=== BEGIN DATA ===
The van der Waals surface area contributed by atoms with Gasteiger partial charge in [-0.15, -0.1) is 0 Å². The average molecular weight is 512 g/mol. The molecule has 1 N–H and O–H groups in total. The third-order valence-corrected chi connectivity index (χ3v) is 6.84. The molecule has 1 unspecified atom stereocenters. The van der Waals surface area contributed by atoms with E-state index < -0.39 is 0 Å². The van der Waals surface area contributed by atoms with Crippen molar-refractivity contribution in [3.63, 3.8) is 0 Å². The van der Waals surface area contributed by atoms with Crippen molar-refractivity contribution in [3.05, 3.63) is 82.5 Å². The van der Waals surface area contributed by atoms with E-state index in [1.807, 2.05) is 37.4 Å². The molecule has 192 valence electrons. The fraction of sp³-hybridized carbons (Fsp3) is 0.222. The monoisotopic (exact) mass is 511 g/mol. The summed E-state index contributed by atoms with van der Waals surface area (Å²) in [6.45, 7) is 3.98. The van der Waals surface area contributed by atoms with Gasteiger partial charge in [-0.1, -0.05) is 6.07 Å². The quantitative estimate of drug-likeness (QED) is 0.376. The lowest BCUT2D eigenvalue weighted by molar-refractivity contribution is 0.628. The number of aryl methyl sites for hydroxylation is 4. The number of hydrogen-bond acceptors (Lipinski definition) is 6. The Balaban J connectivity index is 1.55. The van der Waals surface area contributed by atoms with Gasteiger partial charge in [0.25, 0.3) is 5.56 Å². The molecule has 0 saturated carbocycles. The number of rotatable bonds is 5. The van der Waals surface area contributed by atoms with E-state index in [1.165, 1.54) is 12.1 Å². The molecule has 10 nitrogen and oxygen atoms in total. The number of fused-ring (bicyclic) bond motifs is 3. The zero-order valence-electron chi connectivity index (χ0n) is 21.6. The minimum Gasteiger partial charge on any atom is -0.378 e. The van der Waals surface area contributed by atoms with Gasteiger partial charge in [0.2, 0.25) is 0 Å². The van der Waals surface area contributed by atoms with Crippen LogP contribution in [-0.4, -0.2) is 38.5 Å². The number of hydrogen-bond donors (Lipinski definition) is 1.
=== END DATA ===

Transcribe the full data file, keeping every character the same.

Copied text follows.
The van der Waals surface area contributed by atoms with Gasteiger partial charge in [-0.15, -0.1) is 0 Å². The average molecular weight is 512 g/mol. The molecule has 1 N–H and O–H groups in total. The third-order valence-corrected chi connectivity index (χ3v) is 6.84. The molecule has 1 unspecified atom stereocenters. The van der Waals surface area contributed by atoms with E-state index < -0.39 is 0 Å². The van der Waals surface area contributed by atoms with Crippen molar-refractivity contribution in [3.63, 3.8) is 0 Å². The van der Waals surface area contributed by atoms with Crippen molar-refractivity contribution in [3.05, 3.63) is 82.5 Å². The van der Waals surface area contributed by atoms with E-state index in [1.807, 2.05) is 37.4 Å². The molecule has 192 valence electrons. The fraction of sp³-hybridized carbons (Fsp3) is 0.222. The monoisotopic (exact) mass is 511 g/mol. The summed E-state index contributed by atoms with van der Waals surface area (Å²) in [6.45, 7) is 3.98. The van der Waals surface area contributed by atoms with Gasteiger partial charge in [-0.1, -0.05) is 6.07 Å². The quantitative estimate of drug-likeness (QED) is 0.376. The lowest BCUT2D eigenvalue weighted by molar-refractivity contribution is 0.628. The number of aryl methyl sites for hydroxylation is 4. The number of hydrogen-bond acceptors (Lipinski definition) is 6. The Balaban J connectivity index is 1.55. The van der Waals surface area contributed by atoms with Gasteiger partial charge in [0.25, 0.3) is 5.56 Å². The molecule has 0 saturated carbocycles. The number of rotatable bonds is 5. The van der Waals surface area contributed by atoms with E-state index in [1.165, 1.54) is 12.1 Å². The molecule has 10 nitrogen and oxygen atoms in total. The number of fused-ring (bicyclic) bond motifs is 3. The zero-order valence-electron chi connectivity index (χ0n) is 21.6. The minimum Gasteiger partial charge on any atom is -0.378 e. The van der Waals surface area contributed by atoms with Gasteiger partial charge in [0.2, 0.25) is 0 Å². The van der Waals surface area contributed by atoms with Crippen LogP contribution in [-0.4, -0.2) is 38.5 Å². The number of hydrogen-bond donors (Lipinski definition) is 1.